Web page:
Scion of Trimingham family dies
T. Andrew Trimingham, a historian and theatre connoisseur as well as a scion from one of Bermuda’s classic merchant families, has died at the age of 82.
A driving force behind the founding of the Bermuda Maritime Museum, now the National Museum of Bermuda, Mr Trimingham was a longtime leading light of the Bermuda National Trust, as well as serving as its president from 1985 to 1987.
Known as Bermuda’s own Renaissance man, he contributed to local arts as well as reviewing the arts scene for the Mid-Ocean News and The Royal Gazette.
Mr Trimingham’s keen interest in architecture found him a place as the chairman of the Historic Buildings Advisory Committee.
While he served as a vice-president for the now departed Trimingham Brothers department store, Mr Trimingham’s career in the stage world of Broadway and New York in the 1960s was one of his true callings.
His work entailed contributions to the New York Shakespeare Festival, founded by the groundbreaking producer Joe Papp.
Jobs included designing the suit of armour for actor Richard Burton to play King Arthur in the classic 1960 Broadway production of Camelot.
Coincidentally, Mr Trimingham’s work on Camelot hearkened to his 1940s school days at Stowe in England, where he was a protégé of the school’s legendary founding headteacher, J.F. Roxburgh.
Roxburgh proved influential for Stowe’s then English master, T.H. White, who used him as the model for his rendering of Merlin in the Arthurian series The Once and Future King — which provided the basis of the Broadway musical.
Mr Trimingham left Bermuda after his retirement and settled in Devon with his friend and life companion, former Bermuda Government Archivist John Adams. He died there on Friday, shortly after celebrating his 82nd birthday in December.
He attended Oxford University after Stowe, before immersing himself in New York’s theatre scene.
“The best word to describe Uncle Andrew is ‘colourful’; he was hugely into theatre,” recalled his nephew, Eldon Trimingham. “He was very talented, very creative, and he had a way with design.”
Upon returning to Bermuda in the 1970s he became an influential member of the Trust, and shortly thereafter one of “the Founder Trustees and impassioned minds” behind the creation of the Maritime Museum, according to executive director Edward Harris.
The museum was established in 1974 on “a lack and a promise”, Dr Harris said, with Mr Trimingham and Jack Arnell leading a dedicated team of volunteers from the Trust.
“It is fair to say that Andrew and the late Dr Arnell provided the important early intellectual direction for the institution, which is now the 16-acre National Museum of Bermuda, yet a private organisation as he and others established, and now much expanded not only in geographical size but in its extensive work in a number of aspects of the preservation of Bermuda’s cultural heritage over the last 43 years,” Dr Harris said.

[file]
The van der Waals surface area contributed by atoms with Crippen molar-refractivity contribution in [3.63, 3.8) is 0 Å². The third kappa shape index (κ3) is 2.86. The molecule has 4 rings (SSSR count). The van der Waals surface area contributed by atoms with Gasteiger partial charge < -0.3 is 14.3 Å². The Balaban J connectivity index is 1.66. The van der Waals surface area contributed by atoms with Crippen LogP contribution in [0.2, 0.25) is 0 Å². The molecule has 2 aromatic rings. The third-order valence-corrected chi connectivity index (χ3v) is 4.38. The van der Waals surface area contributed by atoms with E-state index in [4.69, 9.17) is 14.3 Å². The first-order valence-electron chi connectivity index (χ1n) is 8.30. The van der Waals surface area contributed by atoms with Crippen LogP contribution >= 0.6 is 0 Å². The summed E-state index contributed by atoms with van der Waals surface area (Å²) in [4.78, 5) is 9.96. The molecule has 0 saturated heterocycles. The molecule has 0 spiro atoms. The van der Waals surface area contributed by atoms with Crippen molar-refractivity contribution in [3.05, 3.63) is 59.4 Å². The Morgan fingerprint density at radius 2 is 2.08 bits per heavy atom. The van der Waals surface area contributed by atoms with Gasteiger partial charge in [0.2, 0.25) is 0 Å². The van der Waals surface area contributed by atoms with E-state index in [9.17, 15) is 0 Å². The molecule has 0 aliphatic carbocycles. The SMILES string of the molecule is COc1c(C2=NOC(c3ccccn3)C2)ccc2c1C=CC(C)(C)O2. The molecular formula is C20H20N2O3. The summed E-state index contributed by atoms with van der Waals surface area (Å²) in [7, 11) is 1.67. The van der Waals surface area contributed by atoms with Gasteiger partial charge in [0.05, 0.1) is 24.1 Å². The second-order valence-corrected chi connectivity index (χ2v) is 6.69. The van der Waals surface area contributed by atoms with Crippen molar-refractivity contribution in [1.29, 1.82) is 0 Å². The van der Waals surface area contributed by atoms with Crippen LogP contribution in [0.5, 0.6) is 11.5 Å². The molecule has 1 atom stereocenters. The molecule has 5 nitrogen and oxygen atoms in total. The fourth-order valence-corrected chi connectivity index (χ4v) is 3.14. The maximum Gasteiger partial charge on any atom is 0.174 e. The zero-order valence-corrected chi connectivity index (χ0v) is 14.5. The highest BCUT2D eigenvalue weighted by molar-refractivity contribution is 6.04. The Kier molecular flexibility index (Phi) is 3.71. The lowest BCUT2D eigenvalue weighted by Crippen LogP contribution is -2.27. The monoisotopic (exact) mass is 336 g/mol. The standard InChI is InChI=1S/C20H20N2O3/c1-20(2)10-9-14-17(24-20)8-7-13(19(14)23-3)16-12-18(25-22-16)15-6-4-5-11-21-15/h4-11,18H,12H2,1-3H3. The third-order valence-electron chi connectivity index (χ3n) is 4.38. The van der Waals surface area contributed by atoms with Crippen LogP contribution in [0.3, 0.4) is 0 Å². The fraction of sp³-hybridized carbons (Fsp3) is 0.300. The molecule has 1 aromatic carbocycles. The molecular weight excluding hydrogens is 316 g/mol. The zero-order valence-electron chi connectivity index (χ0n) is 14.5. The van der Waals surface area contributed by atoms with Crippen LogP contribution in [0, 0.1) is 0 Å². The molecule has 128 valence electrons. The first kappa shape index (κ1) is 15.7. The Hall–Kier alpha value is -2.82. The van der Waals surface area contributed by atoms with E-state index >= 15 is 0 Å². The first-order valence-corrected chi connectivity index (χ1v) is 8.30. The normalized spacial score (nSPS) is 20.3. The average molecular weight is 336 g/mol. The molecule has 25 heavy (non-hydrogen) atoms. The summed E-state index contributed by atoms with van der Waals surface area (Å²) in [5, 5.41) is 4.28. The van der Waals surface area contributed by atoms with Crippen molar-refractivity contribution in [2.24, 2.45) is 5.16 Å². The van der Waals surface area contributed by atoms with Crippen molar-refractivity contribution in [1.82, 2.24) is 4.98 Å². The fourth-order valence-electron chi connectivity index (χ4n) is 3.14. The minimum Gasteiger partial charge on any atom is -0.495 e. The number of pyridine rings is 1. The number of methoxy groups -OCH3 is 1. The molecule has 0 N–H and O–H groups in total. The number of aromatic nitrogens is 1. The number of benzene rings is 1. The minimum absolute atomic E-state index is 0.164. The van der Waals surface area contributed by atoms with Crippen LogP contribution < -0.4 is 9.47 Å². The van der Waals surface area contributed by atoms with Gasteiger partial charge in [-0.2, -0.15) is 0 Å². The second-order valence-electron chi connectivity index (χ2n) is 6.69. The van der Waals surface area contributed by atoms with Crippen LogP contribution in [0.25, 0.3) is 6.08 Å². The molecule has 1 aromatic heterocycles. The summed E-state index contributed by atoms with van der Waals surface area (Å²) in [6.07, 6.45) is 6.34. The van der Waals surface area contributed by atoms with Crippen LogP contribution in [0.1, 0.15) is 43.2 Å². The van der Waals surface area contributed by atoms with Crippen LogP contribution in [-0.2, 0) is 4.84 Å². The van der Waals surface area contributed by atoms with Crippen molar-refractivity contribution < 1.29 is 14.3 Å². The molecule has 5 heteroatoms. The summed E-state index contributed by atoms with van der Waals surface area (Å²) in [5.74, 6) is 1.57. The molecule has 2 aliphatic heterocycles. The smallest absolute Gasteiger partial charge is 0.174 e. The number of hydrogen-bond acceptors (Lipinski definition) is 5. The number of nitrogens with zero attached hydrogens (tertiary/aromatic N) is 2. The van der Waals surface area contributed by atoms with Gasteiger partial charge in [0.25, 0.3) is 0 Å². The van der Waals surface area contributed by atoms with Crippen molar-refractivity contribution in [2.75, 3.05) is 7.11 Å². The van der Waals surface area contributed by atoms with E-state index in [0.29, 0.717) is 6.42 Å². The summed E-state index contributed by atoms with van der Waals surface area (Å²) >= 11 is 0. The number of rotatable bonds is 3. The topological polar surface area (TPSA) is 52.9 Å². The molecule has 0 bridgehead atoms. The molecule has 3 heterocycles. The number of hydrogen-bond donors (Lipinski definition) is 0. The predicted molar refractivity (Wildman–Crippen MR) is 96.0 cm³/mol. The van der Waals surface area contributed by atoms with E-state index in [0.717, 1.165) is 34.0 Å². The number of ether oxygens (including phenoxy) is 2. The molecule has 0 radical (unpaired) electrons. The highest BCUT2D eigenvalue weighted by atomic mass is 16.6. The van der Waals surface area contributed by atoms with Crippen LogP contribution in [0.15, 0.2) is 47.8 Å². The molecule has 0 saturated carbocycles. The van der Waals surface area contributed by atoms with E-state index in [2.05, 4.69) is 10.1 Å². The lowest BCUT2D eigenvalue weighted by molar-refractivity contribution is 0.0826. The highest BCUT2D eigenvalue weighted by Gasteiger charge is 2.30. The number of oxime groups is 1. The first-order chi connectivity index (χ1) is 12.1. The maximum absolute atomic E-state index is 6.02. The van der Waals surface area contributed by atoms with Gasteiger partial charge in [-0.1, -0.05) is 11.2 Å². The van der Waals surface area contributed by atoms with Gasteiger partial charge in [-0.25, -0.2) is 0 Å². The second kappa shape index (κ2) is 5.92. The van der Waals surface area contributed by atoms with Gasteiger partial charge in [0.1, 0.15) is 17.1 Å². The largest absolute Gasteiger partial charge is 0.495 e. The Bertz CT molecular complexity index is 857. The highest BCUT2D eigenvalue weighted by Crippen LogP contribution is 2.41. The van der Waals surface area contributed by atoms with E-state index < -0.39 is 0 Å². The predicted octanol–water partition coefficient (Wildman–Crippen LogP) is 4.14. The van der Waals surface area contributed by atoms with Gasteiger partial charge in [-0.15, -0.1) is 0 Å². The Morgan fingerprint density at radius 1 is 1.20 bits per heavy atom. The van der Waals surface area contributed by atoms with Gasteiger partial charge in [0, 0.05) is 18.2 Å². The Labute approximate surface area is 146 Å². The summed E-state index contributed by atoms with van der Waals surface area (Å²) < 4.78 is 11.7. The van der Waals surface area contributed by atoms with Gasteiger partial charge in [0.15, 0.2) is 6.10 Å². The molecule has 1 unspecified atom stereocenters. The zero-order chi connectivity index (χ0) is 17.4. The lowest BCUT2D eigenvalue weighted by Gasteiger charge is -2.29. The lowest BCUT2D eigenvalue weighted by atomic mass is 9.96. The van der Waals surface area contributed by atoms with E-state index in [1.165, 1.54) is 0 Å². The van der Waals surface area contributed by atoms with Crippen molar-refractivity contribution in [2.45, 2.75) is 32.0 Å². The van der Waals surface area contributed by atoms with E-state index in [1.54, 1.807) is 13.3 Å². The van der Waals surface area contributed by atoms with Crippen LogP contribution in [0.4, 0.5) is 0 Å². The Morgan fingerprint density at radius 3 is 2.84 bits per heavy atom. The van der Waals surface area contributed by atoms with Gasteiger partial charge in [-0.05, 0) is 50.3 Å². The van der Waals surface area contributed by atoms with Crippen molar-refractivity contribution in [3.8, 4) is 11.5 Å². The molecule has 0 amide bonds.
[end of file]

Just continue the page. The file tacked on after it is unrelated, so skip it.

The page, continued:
The museum’s achievements constituted “a major credit for Andrew”, and it remained “dear to his heart until the end”.
“It was a privilege to see Andrew and John in June last year at their lovely home high on a hill overlooking the coast and the English Channel near Torquay and to say farewell to a wonderful fellow Bermudian.”
Bill Zuill, executive director of the National Trust and former editor of The Royal Gazette, recalled Mr Trimingham as a defender of the island’s architectural heritage who “felt Bermuda had to be careful not to throw away its natural beauty which was the basis for its prosperity and wellbeing of all Bermudians”.
During his presidency, Mr Trimingham led opposition to the so-called Cabinet Towers development, high-rise condominiums planned for the section of East Broadway where Renaissance Re now stands.
“He was the author of Devonshire, the first volume in the National Trust’s Architectural Heritage Series. He also contributed to St George’s and Sandys, the second and third volumes,” Mr Zuill said.
“With John Adams, he helped to drive the Bermuda Old House Survey, which was the genesis for the series, and which also led to the listing system for Bermuda’s old homes, which was badly needed and has done much to preserve Bermuda’s architectural heritage.
“Andrew was passionate about all of the arts, from theatre to painting and sculpture to architecture, and was a serious student and expert on these subjects. His knowledge and passion for Bermuda were invaluable to the Trust and he continued to contribute his thoughts and ideas until quite recently.
“As editor of The Royal Gazette, I also had the pleasure of having Andrew as the paper’s arts critic for some years. Many people will remember that Andrew was always forthright and you never had any doubt about where he stood with regard to certain work. That did not always make him popular in the arts community but I think it also meant that artists may have felt they had to work a little harder to avoid a critical review. Certainly, he was quick to criticise shoddy or lazy work but he could also be quite fulsome in his praise of work that he felt captured the spirit of the moment.
“Andrew was a longtime friend of my family, and Bermuda has lost another character, and is poorer for it.”